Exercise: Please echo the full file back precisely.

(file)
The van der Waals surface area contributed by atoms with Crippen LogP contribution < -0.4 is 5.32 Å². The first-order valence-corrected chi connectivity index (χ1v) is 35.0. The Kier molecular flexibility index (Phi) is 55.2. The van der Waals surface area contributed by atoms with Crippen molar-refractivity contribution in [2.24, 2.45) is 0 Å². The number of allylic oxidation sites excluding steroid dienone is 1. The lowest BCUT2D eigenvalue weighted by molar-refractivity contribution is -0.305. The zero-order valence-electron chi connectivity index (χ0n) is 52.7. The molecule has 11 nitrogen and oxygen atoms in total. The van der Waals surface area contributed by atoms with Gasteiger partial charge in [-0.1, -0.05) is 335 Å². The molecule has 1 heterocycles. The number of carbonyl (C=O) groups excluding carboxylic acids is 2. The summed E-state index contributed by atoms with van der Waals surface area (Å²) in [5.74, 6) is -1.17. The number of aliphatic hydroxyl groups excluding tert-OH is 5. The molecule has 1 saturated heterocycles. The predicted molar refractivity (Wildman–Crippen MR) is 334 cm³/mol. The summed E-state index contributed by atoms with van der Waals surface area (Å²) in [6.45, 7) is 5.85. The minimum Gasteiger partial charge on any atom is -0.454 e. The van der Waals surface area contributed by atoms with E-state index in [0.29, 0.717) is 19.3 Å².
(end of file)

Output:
The van der Waals surface area contributed by atoms with Crippen LogP contribution < -0.4 is 5.32 Å². The first-order valence-corrected chi connectivity index (χ1v) is 35.0. The Kier molecular flexibility index (Phi) is 55.2. The van der Waals surface area contributed by atoms with Crippen molar-refractivity contribution in [2.24, 2.45) is 0 Å². The number of allylic oxidation sites excluding steroid dienone is 1. The lowest BCUT2D eigenvalue weighted by molar-refractivity contribution is -0.305. The zero-order valence-electron chi connectivity index (χ0n) is 52.7. The molecule has 11 nitrogen and oxygen atoms in total. The van der Waals surface area contributed by atoms with Gasteiger partial charge in [-0.1, -0.05) is 335 Å². The molecule has 1 heterocycles. The number of carbonyl (C=O) groups excluding carboxylic acids is 2. The summed E-state index contributed by atoms with van der Waals surface area (Å²) in [5.74, 6) is -1.17. The number of aliphatic hydroxyl groups excluding tert-OH is 5. The molecule has 1 saturated heterocycles. The predicted molar refractivity (Wildman–Crippen MR) is 334 cm³/mol. The summed E-state index contributed by atoms with van der Waals surface area (Å²) in [6.45, 7) is 5.85. The minimum Gasteiger partial charge on any atom is -0.454 e. The van der Waals surface area contributed by atoms with E-state index in [0.29, 0.717) is 19.3 Å².